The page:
Overall I really enjoyed this. There were bits that dragged a little, but I think they served their purpose for the story as a whole, so I’ll give them a pass there. Like The Time Machine, this is another case of a novel influencing an entire genre but managing to have more substance than most of the derivative works. I always assume novels like this will be simpler than their contemporary counterparts. for some reason, but that seems often to not be the case.

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June in Review

Books Acquired:
None.

Books Read:
The Lost World by Michael Crichton
Walking on Glass by Iain Banks
Disgrace by J.M. Coetzee
The Moon Is A Harsh Mistress by Robert A. Heinlein

This wasn’t the best blogging month (three posts, where did the time go?), but it was an enjoyable reading month. It’s been incredibly sunny here, the hottest June we’ve had since I moved here actually, so I’ve had a great time walking Paisley and listening to audiobooks. They’re a life-saver for dog walking.

There was a Steam sale at the beginning of the month, so I’ve sunk a lot of my free time into gaming these last few weeks. I don’t buy much in the sales anymore, but they do still get me really excited to play some games. Unfortunately that does cut into my reading and blogging time. I just have too many competing hobbies sometimes.

Movies watched:
For No Good Reason (2012) – Documentary on Ralph Steadman, the artist who did the illustrations in Fear and Loathing in Las Vegas. I didn’t know anything about him, so this was a great introduction. I’d like to seek out some more of his work.

Hyde Park on Hudson (2012) – I love Bill Murray, and his performance was great. Everyone’s was. The plot was a bit dull, but it was still an enjoyable watch.

Teenage Mutant Ninja Turtles (2014) – I knew this was going to be bad, but I figured what the hell. It was actually a tiny bit worse than I had anticipated. It was fun revisiting the franchise, as I was a rabid Turtles fan as a kid, but it was overall forgettable.

TV watched:
Chef’s Table: Season 1 (2015) – I loved this so much. Produced by the guy who did Jiro Dreams of Sushi (also amazing), it’s a really interesting look into the lives of six of the top chefs in the world. It’s more about their personal approaches to cooking and the choices that got them to where they are than the food itself. The music and camera work make it oddly epic.

Brooklyn Nine-Nine: Season 2 (2014/2015) – Season 2 was even better than season 1. I did not expect to like this as much as I do, but it really won me over.

Games played:
The Witcher 3: Wild Hunt (2015) (PC) – Still playing this and will likely finish it this month. Very long game, and I thought I’d lose interest by this point, but the more I play the more I’m into it. Amazing game.

10000000 (2012) (iOS)You Must Buy a Boat, by the same studio, was released this month, so I decided to try their previous game first. Loved 10000000. It’s perfect for playing a minute here and there, which is what I like in a mobile game. I lost interest halfway through You Must Buy a Boat, though.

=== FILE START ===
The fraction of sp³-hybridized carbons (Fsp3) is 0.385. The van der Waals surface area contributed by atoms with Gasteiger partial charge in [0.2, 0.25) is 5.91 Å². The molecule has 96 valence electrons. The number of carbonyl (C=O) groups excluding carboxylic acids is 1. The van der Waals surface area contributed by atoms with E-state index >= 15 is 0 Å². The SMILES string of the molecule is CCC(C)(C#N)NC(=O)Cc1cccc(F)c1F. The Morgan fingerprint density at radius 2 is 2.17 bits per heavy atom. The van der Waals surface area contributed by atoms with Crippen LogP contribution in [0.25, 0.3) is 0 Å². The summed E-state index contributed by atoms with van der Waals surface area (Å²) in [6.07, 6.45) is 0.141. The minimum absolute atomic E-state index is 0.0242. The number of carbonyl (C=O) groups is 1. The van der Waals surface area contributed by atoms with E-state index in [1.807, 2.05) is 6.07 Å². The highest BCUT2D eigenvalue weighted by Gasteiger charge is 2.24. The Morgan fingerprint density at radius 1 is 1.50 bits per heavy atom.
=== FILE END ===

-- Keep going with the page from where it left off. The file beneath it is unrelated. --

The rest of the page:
Dreamfall Chapters: Book Two – I loved the first two games and want to love this so much, but there were some noticeable issues in this chapter. I love the world still, but this felt rushed and not put together. Book Three is already out, so hopefully it begins to pick up again.

What have you been reading/watching/playing this month?

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The Big Sleep

The Big SleepThe Big Sleep by Raymond Chandler
Published: 1939
Length: 231 pages

With each novel I read, I become more and more a fan of Raymond Chandler. He has such a great way with words, his character descriptions are brilliant, and his novels are a blast to read.

I was neat, clean, shaved and sober, and I didn’t care who knew it. I was everything the well-dressed private detective ought to be. I was calling on four million dollars.

Writing a synopsis of one of these novels is tough. The plots tend to twist all over and are difficult to keep track of, but this one begins with the our detective Philip Marlowe being hired by a rich dying man to find a blackmailer. As with all of these novels, the investigation leads to much more than that (including pornography, which is fun in a 30’s novel).

This is the first Philip Marlowe novel, but it interestingly feels like it could be any book in the series. None of the novels I had previously read started with a real introduction to the character or any backstory at all, and I always thought that was because I was in the middle of the series, but this novel did the same thing. We’re given the bare basics and you learn about the character through his actions and dialogue, which is great. He isn’t the most complex character in fiction, but it’s nice that you get to be surprised by his actions occasionally. Not in a ‘this is out of character’ way, but in a ‘oh, that’s the kind of person he is’ way.

As honest as you can expect a man to be in a world where its going out of style.

There are some issues, of course. Chandler’s writing doesn’t really have a lot of emotional depth, and at times the plot seems a bit unstructured, so you really have to be taken in by the wit and fun writing.

This also has a gay character that is spoken to in a pretty abusive way. In reading a lot of classics, I’ve become somewhat used to the casual racist terms, prejudice, and misogyny that can be attributed to being a reflection of the those times, but Philip Marlowe was openly hostile to the character in a way that was a little gross to read.

Other than that scene, the book was a fun read. The writing did feel a bit less developed than his later books, but still worth reading.